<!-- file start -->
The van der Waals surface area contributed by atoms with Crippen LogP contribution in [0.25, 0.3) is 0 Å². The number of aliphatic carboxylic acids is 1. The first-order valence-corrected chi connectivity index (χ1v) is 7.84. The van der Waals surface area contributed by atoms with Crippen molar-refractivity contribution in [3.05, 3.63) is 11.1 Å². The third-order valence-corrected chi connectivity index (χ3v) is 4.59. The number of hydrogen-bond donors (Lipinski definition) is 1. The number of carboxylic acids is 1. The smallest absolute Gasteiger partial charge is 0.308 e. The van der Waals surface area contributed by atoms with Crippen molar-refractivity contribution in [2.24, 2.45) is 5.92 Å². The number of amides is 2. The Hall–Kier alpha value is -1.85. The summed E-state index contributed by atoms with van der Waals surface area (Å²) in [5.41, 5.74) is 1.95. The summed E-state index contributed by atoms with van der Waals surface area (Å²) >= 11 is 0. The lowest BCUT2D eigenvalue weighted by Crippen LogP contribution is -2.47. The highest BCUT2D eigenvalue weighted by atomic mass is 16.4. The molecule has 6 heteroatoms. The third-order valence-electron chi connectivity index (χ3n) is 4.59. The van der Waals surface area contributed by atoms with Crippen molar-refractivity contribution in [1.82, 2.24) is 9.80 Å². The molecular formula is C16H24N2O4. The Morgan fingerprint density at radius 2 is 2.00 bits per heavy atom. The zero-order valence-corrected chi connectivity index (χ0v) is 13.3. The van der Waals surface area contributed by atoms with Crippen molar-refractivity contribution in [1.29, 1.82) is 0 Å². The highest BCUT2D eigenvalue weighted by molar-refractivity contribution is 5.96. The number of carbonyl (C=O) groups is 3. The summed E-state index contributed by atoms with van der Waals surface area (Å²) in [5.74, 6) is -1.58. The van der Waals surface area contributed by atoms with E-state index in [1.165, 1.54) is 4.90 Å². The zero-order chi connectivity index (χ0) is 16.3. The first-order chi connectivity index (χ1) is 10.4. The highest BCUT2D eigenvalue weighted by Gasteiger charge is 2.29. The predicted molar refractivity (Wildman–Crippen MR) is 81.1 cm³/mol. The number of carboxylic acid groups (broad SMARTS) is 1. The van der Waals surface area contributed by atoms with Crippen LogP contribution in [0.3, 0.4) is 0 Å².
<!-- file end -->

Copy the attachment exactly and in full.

The van der Waals surface area contributed by atoms with Crippen LogP contribution in [0.25, 0.3) is 0 Å². The number of aliphatic carboxylic acids is 1. The first-order valence-corrected chi connectivity index (χ1v) is 7.84. The van der Waals surface area contributed by atoms with Crippen molar-refractivity contribution in [3.05, 3.63) is 11.1 Å². The third-order valence-corrected chi connectivity index (χ3v) is 4.59. The number of hydrogen-bond donors (Lipinski definition) is 1. The number of carboxylic acids is 1. The smallest absolute Gasteiger partial charge is 0.308 e. The van der Waals surface area contributed by atoms with Crippen molar-refractivity contribution in [2.24, 2.45) is 5.92 Å². The number of amides is 2. The Hall–Kier alpha value is -1.85. The summed E-state index contributed by atoms with van der Waals surface area (Å²) in [5.41, 5.74) is 1.95. The summed E-state index contributed by atoms with van der Waals surface area (Å²) >= 11 is 0. The lowest BCUT2D eigenvalue weighted by Crippen LogP contribution is -2.47. The highest BCUT2D eigenvalue weighted by atomic mass is 16.4. The molecule has 6 heteroatoms. The third-order valence-electron chi connectivity index (χ3n) is 4.59. The van der Waals surface area contributed by atoms with Crippen molar-refractivity contribution in [1.82, 2.24) is 9.80 Å². The molecular formula is C16H24N2O4. The Morgan fingerprint density at radius 2 is 2.00 bits per heavy atom. The zero-order valence-corrected chi connectivity index (χ0v) is 13.3. The van der Waals surface area contributed by atoms with Crippen molar-refractivity contribution in [1.29, 1.82) is 0 Å². The highest BCUT2D eigenvalue weighted by molar-refractivity contribution is 5.96. The number of carbonyl (C=O) groups is 3. The summed E-state index contributed by atoms with van der Waals surface area (Å²) in [5.74, 6) is -1.58. The van der Waals surface area contributed by atoms with E-state index in [1.165, 1.54) is 4.90 Å². The zero-order chi connectivity index (χ0) is 16.3. The first-order chi connectivity index (χ1) is 10.4. The highest BCUT2D eigenvalue weighted by Gasteiger charge is 2.29. The predicted molar refractivity (Wildman–Crippen MR) is 81.1 cm³/mol. The number of carboxylic acid groups (broad SMARTS) is 1. The van der Waals surface area contributed by atoms with Crippen LogP contribution in [0.3, 0.4) is 0 Å².